Friday, 22 January 2021

22 January: Vincekovo - St Vincent's Day in Croatia

January 22 2021 – January 22 is Vincekovo - St Vincent's Day in Croatia. Marked significantly in continental winemaking regions, its folk traditions pre-date Christianity and are celebrated with food, wine, music and merriment

Nearing the end of January, it's not uncommon to see snow on the fields of Croatia. The ground can be hard, brittle, frozen. There's little to be done in them right now. And yet, on 22 January in Croatia, winemakers traditionally head to their vineyards. They do this not to undertake a day's work – for today is a day of rest. They instead do this to mark the tradition of Vincekovo - St Vincent's Day in Croatia.

As a name, Vincent has many variants, Vinko being one popular in Croatia. Similarly, Vincekovo - St Vincent's Day in Croatia, is also known by several different names in the country, depending on the region. You can hear it called Vinceška, Vincekovo, Vincelovo, Vinkovo and even Vinceće.

Vincekovo_GVT-2019-14a_1.jpgVincekovo marked with wine and meat in traditional folk costume in Varaždinske Toplice © Grad Varaždinske Toplice

Vincekovo - St Vincent's Day in Croatia, is mostly marked in the northern continental area of the country and throughout the entire east, in traditional Slavonia and Baranj and the Croatian part of Syrmia, around Ilok. In these places, it is a day inextricably linked with the production of wine. That people seem to associate St Vincent as 'the wine guy' seems reasonable – Vinko and vino (the Croatian word for wine) are almost the same, right? Well, actually it's not so simple.

The related name Viktor (also used in Croatia) gives us the best example for the meaning of the name. Vincent comes from the Latin word 'vincere' (to conquer or to be victorious). But, although it looks similar in Latin ('in vino veritas' - in wine there is truth), the word for wine is much, much older and may have an entirely root.

Ilok2020.jpgVinkovo in Ilok 2020 © Youtube screenshot

Nobody is really sure where the word 'wine' comes from. The ancient Greek word 'oinos' certainly pre-dates the Latin but, truth be told, its true origins have been lost in time, providing entertaining mystery for today. What we do know is that there is a common origin word for wine that crops up in several completely different language groups.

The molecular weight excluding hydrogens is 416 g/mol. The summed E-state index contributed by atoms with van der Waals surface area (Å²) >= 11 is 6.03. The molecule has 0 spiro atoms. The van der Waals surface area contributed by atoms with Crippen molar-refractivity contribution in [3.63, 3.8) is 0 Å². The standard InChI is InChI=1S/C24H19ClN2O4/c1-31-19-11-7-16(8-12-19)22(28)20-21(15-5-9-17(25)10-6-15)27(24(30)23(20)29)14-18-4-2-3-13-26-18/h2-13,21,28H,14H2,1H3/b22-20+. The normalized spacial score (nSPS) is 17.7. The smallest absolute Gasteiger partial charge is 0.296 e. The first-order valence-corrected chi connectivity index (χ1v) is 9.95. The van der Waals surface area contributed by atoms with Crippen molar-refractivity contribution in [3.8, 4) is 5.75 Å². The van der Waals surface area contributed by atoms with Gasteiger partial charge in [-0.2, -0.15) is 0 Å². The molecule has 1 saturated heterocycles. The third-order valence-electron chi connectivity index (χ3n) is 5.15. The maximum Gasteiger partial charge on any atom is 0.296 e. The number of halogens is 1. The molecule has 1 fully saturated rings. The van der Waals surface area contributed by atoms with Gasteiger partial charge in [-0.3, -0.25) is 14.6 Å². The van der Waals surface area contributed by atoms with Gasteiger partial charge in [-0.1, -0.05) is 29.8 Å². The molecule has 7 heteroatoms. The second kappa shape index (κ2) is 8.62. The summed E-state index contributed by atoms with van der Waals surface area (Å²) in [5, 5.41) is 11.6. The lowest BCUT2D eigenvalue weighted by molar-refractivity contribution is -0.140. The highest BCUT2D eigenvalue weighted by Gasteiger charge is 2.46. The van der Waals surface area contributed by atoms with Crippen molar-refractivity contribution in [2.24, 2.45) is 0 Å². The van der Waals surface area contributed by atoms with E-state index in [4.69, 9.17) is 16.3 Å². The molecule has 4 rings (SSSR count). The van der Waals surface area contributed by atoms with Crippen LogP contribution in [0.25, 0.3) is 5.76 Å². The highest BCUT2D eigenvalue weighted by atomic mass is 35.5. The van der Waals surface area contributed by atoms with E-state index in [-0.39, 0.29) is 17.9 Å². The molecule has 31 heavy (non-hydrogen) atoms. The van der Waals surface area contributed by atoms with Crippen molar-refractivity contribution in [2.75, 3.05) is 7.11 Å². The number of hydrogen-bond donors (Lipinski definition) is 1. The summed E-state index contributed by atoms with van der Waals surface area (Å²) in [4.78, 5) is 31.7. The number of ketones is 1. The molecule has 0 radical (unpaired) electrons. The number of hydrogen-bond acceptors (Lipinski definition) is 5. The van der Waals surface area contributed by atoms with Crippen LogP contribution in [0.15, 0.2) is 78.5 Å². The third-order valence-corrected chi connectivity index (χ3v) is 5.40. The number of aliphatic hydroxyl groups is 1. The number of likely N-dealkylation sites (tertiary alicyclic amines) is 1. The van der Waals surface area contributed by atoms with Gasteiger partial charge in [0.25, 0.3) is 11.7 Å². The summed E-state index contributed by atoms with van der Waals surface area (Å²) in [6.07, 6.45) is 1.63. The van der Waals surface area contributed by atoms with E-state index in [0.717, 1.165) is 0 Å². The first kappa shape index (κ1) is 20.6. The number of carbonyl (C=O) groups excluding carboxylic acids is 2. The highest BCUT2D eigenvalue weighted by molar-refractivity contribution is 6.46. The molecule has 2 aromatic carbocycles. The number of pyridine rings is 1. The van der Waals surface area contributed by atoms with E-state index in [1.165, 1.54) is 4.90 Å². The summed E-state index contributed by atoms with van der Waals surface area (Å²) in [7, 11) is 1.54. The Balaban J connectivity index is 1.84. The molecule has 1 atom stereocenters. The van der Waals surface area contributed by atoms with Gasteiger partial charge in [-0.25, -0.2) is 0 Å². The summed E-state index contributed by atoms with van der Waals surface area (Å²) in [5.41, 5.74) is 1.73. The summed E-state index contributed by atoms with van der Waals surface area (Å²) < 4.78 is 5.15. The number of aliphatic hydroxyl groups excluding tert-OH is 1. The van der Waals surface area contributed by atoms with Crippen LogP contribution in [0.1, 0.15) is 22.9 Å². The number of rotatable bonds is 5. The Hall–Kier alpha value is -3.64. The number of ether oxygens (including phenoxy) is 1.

You can find a similar ancient word for wine being used from southern Russia, right the way down through the Caucasus and the non-Indo European languages used in the area of modern-day Georgia, and in the western Semitic languages of the Levant (Arabic: wain, Hebrew: yayin). From the Mediterranean tongues of Latin and Greek, back up again to Russia, this time via Slavic and Germanic lands, the word is the same. It seems that ever since people learned how to cultivate and ferment grapes, different peoples have all know the end product by the same word.

Who knows? Perhaps there is a shared origin for the words? As any winemaker will tell you, the production of excellent vino does indeed require a conquering of the vines. The vines from which we grow grapes actually hail from wild varieties that grew in Russia and central Europe, yet the earliest traces of wine production are found in more southerly regions, where the climate is warmer, this journey itself a conquering act of cultivation. In early Indo-European languages, the root 'wei' means to turn or to bend. The earliest evidence of grapevine cultivation and wine production comes from the South Caucasus, present-day Georgia and dates back at least 8000 years.

1275px-Barry_capitaine._F._25._Grand_vase_pour_la_conservation_du_vin_en_Kacheti_Géorgie._Mission_scientifique_de_Mr_Ernest_Chantre._1881.jpgA Georgian man in traditional dress stands alongside a qvevri, a clay pot used for making Georgian wine in 1881. Once filled, the clay amphora are buried beneath the ground, which helps regulate the temperature of the fermenting wine. Evidence of winemaking in the region is the oldest in the world - it goes back 8000 years  © Public domain

Although several saints share the name Vincent, Vincekovo - St Vincent's Day in Croatia, marks the death of the saint known as Vincent of Saragossa. Born to a well-off family in Saragossa (Zaragoza), north-eastern Spain, Vinncent devoted his life to the church and became deacon in the Church of Saragossa. He was tortured under the persecution of Christians demanded by Roman Emperor Diocletian, asked to renounce his faith - which he refused to do - and was martyred around the year 304. We mark Vincekovo - St Vincent's Day in Croatia and the western Christian world on 22 January as this is presumed to be the actual day of his death. St Vincent is not only the patron saint of winemakers, but also the patron saint of vinegar makers, which may come as comfort to some of the less able wine producers of the region.

Basilica_del_Pilar-sunset.jpgCathedral-Basilica of Our Lady of the Pillar and the Puente de Piedra bridge on the Ebro River in Saragossa, the birthplace of St Vincent © Paulo Brandao

As with other mysteries surrounding wine, quite why the midwinter period of 22 January, Vincekovo - St Vincent's Day in Croatia, should be significant to winemakers also poses some questions. “I have no idea!” said one Dalmatian winemaker when asked to explain the significance of the day to his craft. “But you know those Slavonians are all crazy, right?” And, on the surface, his unknowing is quite understandable. There is little happening in the frozen fields right now. But, it is possible that this celebration pre-dates not only St Vincent but Christianity itself.